Alamar (Mexico) (2009)

Part of the New Latin American Cinema

Director: Pedro Gonzalez-Rubio
Certificate: Unknown
Format: 35mm
Language: Spanish

A visual poem in the stunning setting of the 2nd largest coral reef in the world, where a father shows his 5 year old boy how to go fishing.

Between documentary and fiction, this little gem has won prestigious prizes, among which the highest prize (tiger award) at the Rotterdam Film Festival.


Boys fishing

This film was entirely shot by a crew of 2 people, simply following 3 characters: a little boy, his father and his grand-father. The boy normally lives in Italy, with his mum, but he goes to visit his Mexican father, in the Coral Reefs of Banco Chinchorro. His father teaches him his trade, which is fishing.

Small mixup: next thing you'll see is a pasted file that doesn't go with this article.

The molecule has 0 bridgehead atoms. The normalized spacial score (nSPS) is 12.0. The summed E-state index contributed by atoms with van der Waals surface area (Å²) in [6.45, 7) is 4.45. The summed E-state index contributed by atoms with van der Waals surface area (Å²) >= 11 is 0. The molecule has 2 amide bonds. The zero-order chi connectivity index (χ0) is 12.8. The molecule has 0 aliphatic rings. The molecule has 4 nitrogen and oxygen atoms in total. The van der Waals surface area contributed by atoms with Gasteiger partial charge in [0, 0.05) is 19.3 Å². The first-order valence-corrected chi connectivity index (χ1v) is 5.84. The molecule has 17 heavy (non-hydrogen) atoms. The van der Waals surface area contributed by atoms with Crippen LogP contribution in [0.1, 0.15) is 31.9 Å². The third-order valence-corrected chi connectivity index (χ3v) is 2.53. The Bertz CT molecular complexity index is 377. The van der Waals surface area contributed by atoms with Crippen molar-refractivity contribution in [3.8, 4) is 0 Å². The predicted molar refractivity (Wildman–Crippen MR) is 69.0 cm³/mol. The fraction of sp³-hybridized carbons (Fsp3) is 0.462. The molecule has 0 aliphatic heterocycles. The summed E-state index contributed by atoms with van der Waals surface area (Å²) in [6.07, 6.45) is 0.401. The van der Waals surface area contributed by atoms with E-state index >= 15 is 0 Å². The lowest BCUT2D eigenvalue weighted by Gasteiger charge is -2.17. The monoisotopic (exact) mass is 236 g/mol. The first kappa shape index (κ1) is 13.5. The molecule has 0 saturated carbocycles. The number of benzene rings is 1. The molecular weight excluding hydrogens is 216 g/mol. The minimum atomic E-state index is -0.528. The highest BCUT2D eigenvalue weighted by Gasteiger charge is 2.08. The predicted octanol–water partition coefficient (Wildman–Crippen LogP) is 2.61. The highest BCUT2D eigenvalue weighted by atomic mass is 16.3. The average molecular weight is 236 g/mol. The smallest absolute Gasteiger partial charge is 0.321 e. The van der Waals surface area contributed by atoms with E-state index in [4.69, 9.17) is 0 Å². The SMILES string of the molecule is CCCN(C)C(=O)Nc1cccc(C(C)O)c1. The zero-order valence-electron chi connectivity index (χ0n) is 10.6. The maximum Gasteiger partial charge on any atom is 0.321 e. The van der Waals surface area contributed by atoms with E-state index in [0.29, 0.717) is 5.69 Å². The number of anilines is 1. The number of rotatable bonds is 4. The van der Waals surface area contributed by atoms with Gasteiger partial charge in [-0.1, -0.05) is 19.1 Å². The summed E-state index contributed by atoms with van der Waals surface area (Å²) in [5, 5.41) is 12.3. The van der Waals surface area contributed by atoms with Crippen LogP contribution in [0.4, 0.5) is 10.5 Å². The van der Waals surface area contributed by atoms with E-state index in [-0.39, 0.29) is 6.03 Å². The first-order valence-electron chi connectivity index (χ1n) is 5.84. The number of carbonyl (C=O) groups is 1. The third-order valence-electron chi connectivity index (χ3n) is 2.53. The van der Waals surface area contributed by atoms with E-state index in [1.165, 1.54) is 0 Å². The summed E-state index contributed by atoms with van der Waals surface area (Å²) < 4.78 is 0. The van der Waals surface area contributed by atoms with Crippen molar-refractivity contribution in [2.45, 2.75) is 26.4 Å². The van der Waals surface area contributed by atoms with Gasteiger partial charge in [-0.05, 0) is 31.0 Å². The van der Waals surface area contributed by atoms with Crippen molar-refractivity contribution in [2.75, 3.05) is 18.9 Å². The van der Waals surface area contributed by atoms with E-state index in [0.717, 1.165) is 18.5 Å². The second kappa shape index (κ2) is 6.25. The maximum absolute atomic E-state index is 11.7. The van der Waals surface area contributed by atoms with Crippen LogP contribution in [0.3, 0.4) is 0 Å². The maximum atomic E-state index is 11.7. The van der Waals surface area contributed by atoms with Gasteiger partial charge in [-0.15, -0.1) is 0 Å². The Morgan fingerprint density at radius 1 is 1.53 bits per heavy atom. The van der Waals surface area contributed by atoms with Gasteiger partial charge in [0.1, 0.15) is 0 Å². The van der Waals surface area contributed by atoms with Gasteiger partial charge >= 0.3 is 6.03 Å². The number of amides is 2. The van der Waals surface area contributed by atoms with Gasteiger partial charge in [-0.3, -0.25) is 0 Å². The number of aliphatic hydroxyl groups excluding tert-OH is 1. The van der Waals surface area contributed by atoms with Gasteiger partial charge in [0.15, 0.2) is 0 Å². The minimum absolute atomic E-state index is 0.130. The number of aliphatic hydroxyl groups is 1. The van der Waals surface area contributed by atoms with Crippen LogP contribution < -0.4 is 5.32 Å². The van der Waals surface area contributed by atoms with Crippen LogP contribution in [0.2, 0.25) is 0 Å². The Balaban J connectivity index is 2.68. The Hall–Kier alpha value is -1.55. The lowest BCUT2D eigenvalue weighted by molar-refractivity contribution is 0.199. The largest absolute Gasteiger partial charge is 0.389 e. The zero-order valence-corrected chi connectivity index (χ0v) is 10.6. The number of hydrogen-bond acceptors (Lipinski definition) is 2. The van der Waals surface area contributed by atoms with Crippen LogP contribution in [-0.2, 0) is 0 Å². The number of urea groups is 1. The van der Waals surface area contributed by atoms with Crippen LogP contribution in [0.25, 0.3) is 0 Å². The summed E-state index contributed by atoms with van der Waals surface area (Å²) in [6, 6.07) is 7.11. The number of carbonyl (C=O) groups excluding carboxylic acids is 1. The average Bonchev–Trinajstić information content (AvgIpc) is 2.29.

The film simply follows them as they go fishing, and as the father teaches the son.


This is not a fiction film: the director is simply following the father of the boy, whom he met as he was visiting Mexico, and who plays his own role in the film.

Basically the director, the father, and the cameraman would decide together what they would do for the day, and the director would film them. It's not completely a documentary as such, as the director might have suggested some of the activities undertaken, and also, it's not trying to be an exhaustive view on a particular subject.

This is what the director says about how he made the film:

"When I met Jorge (the father) and his young son Natan, I knew immediately that I wanted to do something about the special bond between them. The story is fiction but based on reality. Every evening I gave Jorge and Natan a 'task'. For example: 'Tomorrow you're going to repair the window' or' tomorrow you're going fishing'. The 'task' was meant to get them to think how they were going to do it, and therefore that they would do it 'as themselves'. If there was something not so good in a shot, I never stopped them to tell them we had to do a scene again."

Not cheesy